For example, I participated in a National Academies committee that issued carefully verified and worded conclusions in 2008 about risks that climate change posed to restoration of the Everglades. Last year the report of this committee provided more specific recommendations for addressing the effects of future water shortages and sea level rise.

The responsible Florida state agency has now threatened to stop cooperating with the independent scientific review, accusing the committee of “unscientific meddling.” But members agreed that, despite the political sensitivities regarding climate change, their recommendations were highly pertinent to sustainable restoration.

When politics interferes

Sometimes, however, administrations try to stack the deck. In March of 1983 I was one of seven scientists rejected by Interior Secretary James Watt for reappointment to a committee that advised the agency on studies related to offshore oil and gas development. I learned that the Republican National Committee had checked our voter registration, and my status as an independent apparently disqualified me.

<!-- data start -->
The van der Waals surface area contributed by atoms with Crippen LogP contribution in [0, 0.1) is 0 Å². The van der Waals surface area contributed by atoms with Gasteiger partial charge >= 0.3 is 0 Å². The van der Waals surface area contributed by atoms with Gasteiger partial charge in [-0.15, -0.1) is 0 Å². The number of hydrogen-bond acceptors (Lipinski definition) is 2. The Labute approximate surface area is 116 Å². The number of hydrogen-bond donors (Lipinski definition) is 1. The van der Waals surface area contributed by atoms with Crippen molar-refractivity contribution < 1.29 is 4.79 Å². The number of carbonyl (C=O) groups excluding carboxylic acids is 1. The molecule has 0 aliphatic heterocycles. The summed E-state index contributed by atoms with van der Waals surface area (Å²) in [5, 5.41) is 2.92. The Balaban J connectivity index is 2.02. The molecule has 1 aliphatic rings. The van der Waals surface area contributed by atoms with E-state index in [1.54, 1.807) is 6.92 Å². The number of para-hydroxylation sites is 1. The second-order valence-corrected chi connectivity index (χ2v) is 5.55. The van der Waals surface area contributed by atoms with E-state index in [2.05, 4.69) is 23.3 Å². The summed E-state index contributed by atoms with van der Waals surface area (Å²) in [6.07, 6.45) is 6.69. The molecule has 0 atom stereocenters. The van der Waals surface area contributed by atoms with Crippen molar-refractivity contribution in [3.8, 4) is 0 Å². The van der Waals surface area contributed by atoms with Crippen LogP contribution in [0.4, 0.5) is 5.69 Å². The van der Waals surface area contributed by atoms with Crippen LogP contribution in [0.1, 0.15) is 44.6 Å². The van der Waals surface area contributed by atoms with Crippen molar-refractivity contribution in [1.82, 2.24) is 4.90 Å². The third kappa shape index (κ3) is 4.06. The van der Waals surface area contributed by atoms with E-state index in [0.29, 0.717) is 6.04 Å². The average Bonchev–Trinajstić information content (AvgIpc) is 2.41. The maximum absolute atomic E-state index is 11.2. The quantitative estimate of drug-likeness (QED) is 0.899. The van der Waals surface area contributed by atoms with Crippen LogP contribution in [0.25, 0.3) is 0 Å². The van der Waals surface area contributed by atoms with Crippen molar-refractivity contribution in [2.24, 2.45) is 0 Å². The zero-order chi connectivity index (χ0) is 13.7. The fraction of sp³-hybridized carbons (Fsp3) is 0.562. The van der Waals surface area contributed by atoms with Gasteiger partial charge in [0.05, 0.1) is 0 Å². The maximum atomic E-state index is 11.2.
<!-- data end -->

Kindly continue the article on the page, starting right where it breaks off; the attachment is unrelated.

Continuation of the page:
After Watt’s committee purge became public, the appointment process was stalled and the committee ceased to function. Six months later, Watt was forced to resign after his notorious statement mocking affirmative action by describing the members of another committee as “a black, a woman, two Jews and a cripple.”

When Watt’s successor at Interior, William P. Clark Jr., discovered the appointments impasse and recognized the credibility problem, he appointed some of the scientists who had been “blacklisted” to a revitalized committee, including me. However, he excluded candidates who had been approved by the Republican National Committee. I was elected chair and served on the committee until 1987.

In 1990 I moved from Louisiana to Maryland, and had little involvement with offshore oil and gas issues until 2010, when I was appointed by President Obama as one of seven members of the National Commission on the BP Deepwater Horizon Oil Spill and Offshore Drilling. This was a high-level commission charged with investigating the root causes of the disastrous 2010 oil spill and recommending ways to make offshore drilling safer.